-- San Diego infielder Geoff Blum, who can also play some outfielder, on being stuck with the "utilityman" tag and how it has affected his career. Blum has been starting regularly for the Padres at second base since the All-Star break.
(San Diego Union-Tribune)
"I think, mechanics-wise, everything's OK. I feel like I have a slow bat. I don't feel as sharp with the bat. Even though I see the ball OK, I can't get to it in time."
-- New York Yankees outfielder Hideki Matsui on his recent struggles at the plate, in which he is just 2-for-31 (.065) since Aug. 31 through Tuesday, dropping his batting average from .305 to .289.
"That would be very beneficial for myself. You feel like you're part of the team."
-- Phildelphia Phillies pitcher Cole Hamels, on his efforts to get a few more starts before the end of the season. Hamels is currently out with an injury to his left elbow.
(Philadelphia Daily News)
"I probably have to go play winter ball and try to get a big-league invite with somebody. You never want to give up the uniform until they take it off of you. I'm not ready to give it up yet."
-- Veteran Twins catcher Matthew LeCroy, on his desire to play in the Major Leagues at least one more season.
(St. Paul Pioneer Press)
"You just keep playing. You go out there each night, Bobby puts out the lineup, and whoever we've got playing, we're going to play hard. There's a lot of guys on this team who are ready to play, ready to step in, and play hard til the end."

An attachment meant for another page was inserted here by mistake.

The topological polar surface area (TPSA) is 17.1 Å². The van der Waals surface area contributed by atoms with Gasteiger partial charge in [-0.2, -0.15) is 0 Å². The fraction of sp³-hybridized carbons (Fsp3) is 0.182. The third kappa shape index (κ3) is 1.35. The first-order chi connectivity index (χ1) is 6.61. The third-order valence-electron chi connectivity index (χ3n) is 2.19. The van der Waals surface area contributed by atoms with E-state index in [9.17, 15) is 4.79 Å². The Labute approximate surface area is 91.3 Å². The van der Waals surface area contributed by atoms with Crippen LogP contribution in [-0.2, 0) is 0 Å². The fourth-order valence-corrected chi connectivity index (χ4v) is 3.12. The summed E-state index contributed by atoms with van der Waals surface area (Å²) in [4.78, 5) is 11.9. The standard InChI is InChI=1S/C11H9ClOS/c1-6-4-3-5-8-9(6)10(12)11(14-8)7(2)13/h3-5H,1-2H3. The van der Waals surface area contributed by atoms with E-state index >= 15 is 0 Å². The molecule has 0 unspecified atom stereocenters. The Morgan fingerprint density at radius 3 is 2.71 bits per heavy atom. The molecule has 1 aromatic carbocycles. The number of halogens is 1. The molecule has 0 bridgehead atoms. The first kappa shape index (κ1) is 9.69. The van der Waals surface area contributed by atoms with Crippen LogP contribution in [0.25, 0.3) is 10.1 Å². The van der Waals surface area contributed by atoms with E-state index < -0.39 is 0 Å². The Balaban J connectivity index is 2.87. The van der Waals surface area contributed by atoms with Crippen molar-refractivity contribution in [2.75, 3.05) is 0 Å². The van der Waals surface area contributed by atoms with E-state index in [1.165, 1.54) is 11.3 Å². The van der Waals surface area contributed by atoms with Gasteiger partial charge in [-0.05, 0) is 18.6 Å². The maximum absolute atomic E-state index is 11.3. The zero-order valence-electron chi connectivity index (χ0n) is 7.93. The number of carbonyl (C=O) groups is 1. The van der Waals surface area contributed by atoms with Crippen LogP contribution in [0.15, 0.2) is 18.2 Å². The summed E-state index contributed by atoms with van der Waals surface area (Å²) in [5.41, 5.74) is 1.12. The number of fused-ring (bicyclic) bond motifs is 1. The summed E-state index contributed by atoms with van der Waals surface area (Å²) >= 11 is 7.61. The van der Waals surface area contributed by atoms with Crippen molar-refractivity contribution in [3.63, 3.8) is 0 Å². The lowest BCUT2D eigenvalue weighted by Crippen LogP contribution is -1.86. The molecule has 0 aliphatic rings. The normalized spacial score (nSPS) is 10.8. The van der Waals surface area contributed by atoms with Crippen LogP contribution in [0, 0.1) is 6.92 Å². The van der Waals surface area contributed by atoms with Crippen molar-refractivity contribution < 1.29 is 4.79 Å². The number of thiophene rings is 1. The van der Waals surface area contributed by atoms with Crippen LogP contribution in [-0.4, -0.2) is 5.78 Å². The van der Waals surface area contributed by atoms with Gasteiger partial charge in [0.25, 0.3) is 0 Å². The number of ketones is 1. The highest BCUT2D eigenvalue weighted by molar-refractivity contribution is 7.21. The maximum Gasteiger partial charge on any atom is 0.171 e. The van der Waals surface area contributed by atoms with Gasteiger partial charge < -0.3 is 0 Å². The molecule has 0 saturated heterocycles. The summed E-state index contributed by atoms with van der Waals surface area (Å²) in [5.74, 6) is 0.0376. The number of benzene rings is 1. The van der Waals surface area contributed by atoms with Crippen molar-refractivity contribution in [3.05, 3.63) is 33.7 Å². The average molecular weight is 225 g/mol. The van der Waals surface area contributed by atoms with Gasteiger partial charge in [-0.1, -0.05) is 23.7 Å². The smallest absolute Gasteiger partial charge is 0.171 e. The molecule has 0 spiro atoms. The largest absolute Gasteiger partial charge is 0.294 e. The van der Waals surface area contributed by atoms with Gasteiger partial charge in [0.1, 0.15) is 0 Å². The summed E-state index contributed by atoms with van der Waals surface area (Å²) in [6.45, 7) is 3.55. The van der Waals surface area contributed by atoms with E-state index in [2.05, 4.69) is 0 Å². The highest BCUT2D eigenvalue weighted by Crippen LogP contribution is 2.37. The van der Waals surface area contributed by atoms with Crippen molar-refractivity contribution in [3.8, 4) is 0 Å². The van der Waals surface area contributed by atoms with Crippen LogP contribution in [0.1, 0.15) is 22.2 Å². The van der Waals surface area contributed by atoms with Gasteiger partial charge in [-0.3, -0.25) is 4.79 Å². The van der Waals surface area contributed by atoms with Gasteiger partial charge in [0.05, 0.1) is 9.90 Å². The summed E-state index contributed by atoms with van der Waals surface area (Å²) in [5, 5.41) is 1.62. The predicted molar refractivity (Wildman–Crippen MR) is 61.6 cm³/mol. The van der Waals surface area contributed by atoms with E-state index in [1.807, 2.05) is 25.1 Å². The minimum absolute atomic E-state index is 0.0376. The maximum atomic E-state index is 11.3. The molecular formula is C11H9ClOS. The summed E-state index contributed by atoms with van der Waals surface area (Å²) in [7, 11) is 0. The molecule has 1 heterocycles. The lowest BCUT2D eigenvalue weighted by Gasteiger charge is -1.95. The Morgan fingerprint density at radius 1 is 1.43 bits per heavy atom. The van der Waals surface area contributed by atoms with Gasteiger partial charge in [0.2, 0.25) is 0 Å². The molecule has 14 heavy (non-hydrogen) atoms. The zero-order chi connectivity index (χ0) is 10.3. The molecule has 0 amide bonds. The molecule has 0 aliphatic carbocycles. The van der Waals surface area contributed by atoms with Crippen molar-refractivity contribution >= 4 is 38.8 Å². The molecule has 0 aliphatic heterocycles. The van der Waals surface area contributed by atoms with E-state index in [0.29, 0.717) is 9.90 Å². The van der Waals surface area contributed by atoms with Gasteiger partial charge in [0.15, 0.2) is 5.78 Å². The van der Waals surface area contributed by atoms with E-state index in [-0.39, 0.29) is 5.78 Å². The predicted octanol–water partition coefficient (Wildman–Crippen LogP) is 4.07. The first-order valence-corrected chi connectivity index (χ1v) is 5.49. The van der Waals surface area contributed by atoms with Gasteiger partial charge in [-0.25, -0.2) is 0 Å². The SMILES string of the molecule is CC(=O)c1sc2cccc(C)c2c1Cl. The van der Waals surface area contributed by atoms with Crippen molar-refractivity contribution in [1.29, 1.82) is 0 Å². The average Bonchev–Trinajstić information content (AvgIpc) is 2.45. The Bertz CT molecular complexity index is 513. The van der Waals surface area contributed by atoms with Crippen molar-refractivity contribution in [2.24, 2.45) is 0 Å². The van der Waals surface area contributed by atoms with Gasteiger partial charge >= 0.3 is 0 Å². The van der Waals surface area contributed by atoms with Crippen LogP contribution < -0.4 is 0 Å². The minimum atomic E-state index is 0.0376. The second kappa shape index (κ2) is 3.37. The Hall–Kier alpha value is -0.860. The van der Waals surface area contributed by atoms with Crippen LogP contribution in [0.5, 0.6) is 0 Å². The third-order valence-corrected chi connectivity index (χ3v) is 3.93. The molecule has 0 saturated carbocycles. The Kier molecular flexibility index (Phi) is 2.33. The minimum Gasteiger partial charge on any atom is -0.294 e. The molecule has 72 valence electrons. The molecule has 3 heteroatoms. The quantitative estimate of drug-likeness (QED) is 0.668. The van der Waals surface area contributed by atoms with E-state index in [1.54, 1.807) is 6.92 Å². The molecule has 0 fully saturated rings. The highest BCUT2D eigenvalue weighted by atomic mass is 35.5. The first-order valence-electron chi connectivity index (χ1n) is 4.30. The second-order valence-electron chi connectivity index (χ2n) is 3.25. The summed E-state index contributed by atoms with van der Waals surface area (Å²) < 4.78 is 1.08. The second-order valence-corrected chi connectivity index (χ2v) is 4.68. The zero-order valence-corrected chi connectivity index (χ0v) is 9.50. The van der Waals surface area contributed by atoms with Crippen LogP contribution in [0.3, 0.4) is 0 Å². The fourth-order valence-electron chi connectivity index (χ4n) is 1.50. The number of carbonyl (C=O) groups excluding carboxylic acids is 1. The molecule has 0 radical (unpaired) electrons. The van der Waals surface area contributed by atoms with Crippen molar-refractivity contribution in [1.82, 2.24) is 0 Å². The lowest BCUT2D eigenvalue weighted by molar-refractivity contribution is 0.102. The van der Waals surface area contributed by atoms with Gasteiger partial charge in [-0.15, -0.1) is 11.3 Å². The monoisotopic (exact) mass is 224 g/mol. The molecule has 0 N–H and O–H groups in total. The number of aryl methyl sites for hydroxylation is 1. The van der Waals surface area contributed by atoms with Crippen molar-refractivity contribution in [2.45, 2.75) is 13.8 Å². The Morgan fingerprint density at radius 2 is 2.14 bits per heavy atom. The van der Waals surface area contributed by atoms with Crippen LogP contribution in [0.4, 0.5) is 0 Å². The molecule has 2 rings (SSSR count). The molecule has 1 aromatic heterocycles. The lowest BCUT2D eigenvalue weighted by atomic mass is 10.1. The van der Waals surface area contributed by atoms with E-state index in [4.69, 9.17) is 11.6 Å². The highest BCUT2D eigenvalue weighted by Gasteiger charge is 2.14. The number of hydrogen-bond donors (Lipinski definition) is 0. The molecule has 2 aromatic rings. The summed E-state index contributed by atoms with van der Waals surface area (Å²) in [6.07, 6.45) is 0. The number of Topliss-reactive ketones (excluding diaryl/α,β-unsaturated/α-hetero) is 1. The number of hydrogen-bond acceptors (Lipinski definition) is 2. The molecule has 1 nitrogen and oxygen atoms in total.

-- Braves outfielder Jeff Francoeur on how the players handle being outside of the playoff picture for the second year in a row.
"She was induced, and it was a good thing for him to be there. If things go well, he will be on the plane to Colorado [Thursday]."
--Marlins managerr Fredi Gonzalez on shortstop Hanley Ramirez missing Wednesday's game to see the birth of his second son.
(South Florida Sun-Sentinel)
"You can never dream too big. You shoot for the stars and you could reach the moon. Hopefully, I will get my first start soon, and get some more experience."
--Nationals rookie center fielder Jason Maxwell on his desire to make his first start in the Majors.
"I think they need to get me a red jersey like in the NFL and have somebody catch the ball for me."
--Dodgers pitcher Derek Lowe on being injured while playing catch with Jonathan Broxton. The injury is not serious and Lowe is listed as day-to-day.
(Los Angeles Times)
"I just like the feel without them. It's more comfortable. The batting gloves are a little too thick."
--Giants rookie Nate Schierholtz on not wearing batting gloves.
(San Francisco Chronicle)
"At times, we've tapped into Figgy's versatility. We talked to him about it, and his comfort level in right field is high enough where we feel he's going to keep doing what he's doing offensively."
--Angels manager Mike Scioscia on the decision to move Chone Figgins from third base to right field, in lieu of recent injuries to outfielders Vlad Guerrero and Gary Matthews. Figgins had found a comfort zone at third base this season and is batting .409 in 298 at-bats since May 31.
(Los Angeles Times)
"I've felt pretty good at the plate the whole road trip. I haven't done anything different. I'm not swinging at many bad pitches, that's probably helped."
--A's second baseman Mark Ellis on becoming the first A's player since Carney Lansford in 1988 to record 10 hits in a three-game stretch.
(San Francisco Chronicle)
"Personally, I don't really read reports. Because the whole AL West, I played coming up, so I know most of the pitchers. But the older guys, I don't know them. Because they got to the big leagues before I started playing baseball. I've got to read the reports on them and see how they might be throwing. One day they might be pitching away, the next day in.
"Just like the other day when I faced Embree, he came in on me twice."
--Mariners outfielder Adam Jones on his approach to hitting. After reading the scouting report on A's pitcher Alan Embree, Jones homered off him Wednesday..
-- Red Line Editorial